AARON Carlin wanted a reason to get rid of his dreadlocks.
He found two very good ones.
In January, Mr Carlin’s close mate, Patrick Kenna, 23, was diagnosed with testicular cancer.
So after almost four years the dreadlocks were to go, in a very public way.
A fortnight ago, Mr Carlin’s long locks were shaved off in front of a full house at the Middle Hotel in Terang.
It turned out to be a significant event with $10,600 already raised and more contributions still coming in.
Half the money will go towards Mr Kenna to help in his battle with testicular cancer, while the other half will go to mental health support initiative Lets Talk.
“The support I have got for the shave has been unreal,” Mr Carlin said.
“Paddy’s a good mate and I just wanted to do something to help out.
“I’d been looking for a reason to get rid of the dreadlocks for a while and this was perfect.
“People have been really generous, they are still giving now.
“We decided to give the other half of the money to Let’s Talk. We all know people who are struggling a bit with mental health and it’s pretty important to show them as much support as we can.”
For Mr Kenna, the shock of having to deal with cancer at such a young age has been softened a little thanks to the overwhelming support from the Terang community where he grew up.
He has just finished a nine-week course of chemotherapy and has been given a cancer-free report.
This news and the efforts of Mr Carlin and the whole community has left Mr Kenna humbled.
“The support I have had is overwhelming,” Mr Kenna said.
“People have been unreal. Everyone has done what they can to help in any way. It certainly helps in tough times.”
It is this support that inspired Mr Kenna to do what he could to help others in need.
He chose Let’s Talk because of his close friendship with Sam Fitzgibbon, who died last year.
Sam’s father, Mick Fitzgibbon, has played a key role in driving Lets Talk in the south-west.
“Sam was one of my best mates so it’s something that is close to my heart,” Mr Kenna said.
“The big thing is we need to treat mental illness the way we treat physical illness, even if it’s not as obvious.
“The support that has come for the head shave shows people now know that a mental illness is just as real as a physical one and we all need to help out.”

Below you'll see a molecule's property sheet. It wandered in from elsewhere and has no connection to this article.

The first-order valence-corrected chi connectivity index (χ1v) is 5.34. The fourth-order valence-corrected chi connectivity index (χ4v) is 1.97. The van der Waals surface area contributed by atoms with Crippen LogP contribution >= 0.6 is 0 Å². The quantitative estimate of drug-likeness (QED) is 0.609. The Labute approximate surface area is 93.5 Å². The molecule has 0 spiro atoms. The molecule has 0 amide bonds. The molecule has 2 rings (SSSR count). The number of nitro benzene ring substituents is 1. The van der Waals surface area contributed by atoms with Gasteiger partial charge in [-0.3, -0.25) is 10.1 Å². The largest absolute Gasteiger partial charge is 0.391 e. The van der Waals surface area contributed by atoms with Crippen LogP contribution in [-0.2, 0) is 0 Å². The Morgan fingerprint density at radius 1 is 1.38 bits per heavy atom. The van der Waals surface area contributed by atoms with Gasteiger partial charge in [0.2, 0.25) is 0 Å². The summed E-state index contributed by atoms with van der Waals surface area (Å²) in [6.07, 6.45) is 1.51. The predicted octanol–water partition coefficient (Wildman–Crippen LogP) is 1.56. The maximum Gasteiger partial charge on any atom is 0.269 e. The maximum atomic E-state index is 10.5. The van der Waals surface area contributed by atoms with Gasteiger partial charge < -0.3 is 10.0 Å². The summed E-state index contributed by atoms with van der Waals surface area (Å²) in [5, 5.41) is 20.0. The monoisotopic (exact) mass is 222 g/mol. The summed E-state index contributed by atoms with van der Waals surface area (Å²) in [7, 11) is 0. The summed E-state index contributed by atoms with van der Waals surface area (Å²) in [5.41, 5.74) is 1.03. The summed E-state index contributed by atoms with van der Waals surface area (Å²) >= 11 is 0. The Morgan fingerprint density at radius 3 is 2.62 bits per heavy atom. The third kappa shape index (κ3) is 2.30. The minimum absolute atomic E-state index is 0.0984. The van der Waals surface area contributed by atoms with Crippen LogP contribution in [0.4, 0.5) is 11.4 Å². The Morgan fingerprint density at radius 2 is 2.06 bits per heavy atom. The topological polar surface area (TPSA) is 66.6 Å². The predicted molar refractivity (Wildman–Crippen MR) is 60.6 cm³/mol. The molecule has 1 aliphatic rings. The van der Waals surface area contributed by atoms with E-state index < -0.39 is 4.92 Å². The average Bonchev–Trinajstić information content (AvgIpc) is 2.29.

The Let’s Talk initiative is having a positive impact in the Terang and Mortlake district communities.
Until recently, Damian Coolahan, 32, has been fighting his mental health issues alone.
“I got diagnosed with depression 12 months ago but I reckon I have had it for the last 10 years,” Mr Coolahan said.
“After I got diagnosed, I thought I had beaten it but about four months ago I had a relapse. I knew I had to do something about it and that’s when I tapped into Let’s Talk and used that as a stepping stone to letting people know I had depression.
“I told my family and friends and a couple of months ago I put a post on Facebook putting it all out there and the support I got from that was incredible.
“Telling everyone has made it so much easier. It is a real weight off my shoulders.”
While he is now able to see the positive effects of talking about his depression, taking the step to sharing this information with the world was not an easy one.
“I was the typical male I suppose,” Mr Coolahan said.
“I thought my mates would feel differently about me if they found out.
“But as it has turned out, that couldn’t be further from the truth.
“People just want to help but unless they know what you are going through they can’t. I still have my bad days but now I can talk to someone about it. Before, I would bottle things up and overthink it and that wasn’t healthy.
“I just want to do what I can to help other people and hopefully sharing my story can do that.”
Mortlake’s Tyler McColl has been grappling with depression for the past four years.
In February this year, Mr McColl decided enough was enough and sought help to stop what was fast becoming a destructive lifestyle.
“I had two car crashes in a six-month period, both through drink-driving,” Mr McColl said. “I was spending $300 or $400 a week on grog as a way of dealing with my depression.
“I knew I needed help but it was still hard coming out and telling everyone I had depression.
“People have been so accepting, the guys at the Mortlake Cricket Club where I play have been unreal.
“I’ve improved a hell of a lot. I still have my ups and downs but it’s nice to have people looking out for me.
“I have people I can talk to and I don’t always have to initiate that, I get calls from people just to check if I’m going all right, which is great.”
For Mr Fitzgibbon, getting young people in the community to seek help to deal with their mental health issues is a huge step forward.
He said talking openly created important support.
“When you suffer from anxiety or depression and you hide, you create the stigma,” Mr Fizgibbon said.
“But by stepping out, you create a situation where people feel cared for.
“We want people with anxiety and depression to reach out early and get help.
“Please everyone, please be proud to step out and help the next sufferers.”
- For help, call Lifeline on 131 114.